In the financial year ending June 30, 2020, Kenya’s total public debt went up by Ksh840.9 billion to Ksh6.65 trillion.
According to the latest data from the Central Bank of Kenya (CBK), Kenya’s external debt stands at Ksh3.49 trillion while the domestic debt stood at Ksh3.15 trillion.
Factoring in Kenya’s population of 47,564,296, Ksh6.65 Trillion translates to each citizen owing creditors at least Ksh139,705 against a per capita (per person) income of Ksh204,831. This also means that for every Ksh100 that you earn, at least Ksh68 belongs to foreign and local creditors.
Also worth noting is that when the Uhuru-Ruto-led Jubilee regime took over in 2013, for every Ksh100 that a Kenyan earned, only Ksh40 belonged to creditors.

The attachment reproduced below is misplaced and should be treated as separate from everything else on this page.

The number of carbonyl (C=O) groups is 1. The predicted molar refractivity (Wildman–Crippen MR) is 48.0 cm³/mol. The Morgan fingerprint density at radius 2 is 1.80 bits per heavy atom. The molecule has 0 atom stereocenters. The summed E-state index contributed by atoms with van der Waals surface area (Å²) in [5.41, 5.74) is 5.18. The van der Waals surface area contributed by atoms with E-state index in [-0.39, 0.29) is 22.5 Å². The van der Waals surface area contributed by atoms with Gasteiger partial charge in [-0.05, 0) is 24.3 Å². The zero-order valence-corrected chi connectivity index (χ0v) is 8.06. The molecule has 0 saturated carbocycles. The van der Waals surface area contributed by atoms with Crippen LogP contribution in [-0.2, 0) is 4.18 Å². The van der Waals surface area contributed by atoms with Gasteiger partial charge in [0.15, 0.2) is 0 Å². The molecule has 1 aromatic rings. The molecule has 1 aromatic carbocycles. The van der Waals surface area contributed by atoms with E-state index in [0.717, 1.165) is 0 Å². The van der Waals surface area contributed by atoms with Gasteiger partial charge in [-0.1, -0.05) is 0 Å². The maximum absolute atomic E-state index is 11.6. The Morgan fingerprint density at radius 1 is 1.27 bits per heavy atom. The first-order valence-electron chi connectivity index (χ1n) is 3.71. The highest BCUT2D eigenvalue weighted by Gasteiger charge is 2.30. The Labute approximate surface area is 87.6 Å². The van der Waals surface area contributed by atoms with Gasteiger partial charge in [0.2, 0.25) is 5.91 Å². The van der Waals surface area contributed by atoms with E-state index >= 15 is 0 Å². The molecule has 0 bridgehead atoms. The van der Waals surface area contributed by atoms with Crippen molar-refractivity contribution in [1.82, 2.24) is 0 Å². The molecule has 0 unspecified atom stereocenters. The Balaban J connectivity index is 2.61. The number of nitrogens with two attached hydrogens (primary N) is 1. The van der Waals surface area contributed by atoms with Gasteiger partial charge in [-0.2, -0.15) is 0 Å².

Meanwhile, National Cabinet Secretary Ukur Yatani has insisted that there is no cause for alarm, even as the International Monetary Fund (IMF) reviewed the Kenya’s risk to debt distress from moderate to high, citing debt vulnerabilities occasioned by Covid-19.
“Our debt limit has been quite sustainable. We have never defaulted on any payment that has fallen due,” said Yatani.
“We want to be more pro-active by making sure that we retire all the commercial loans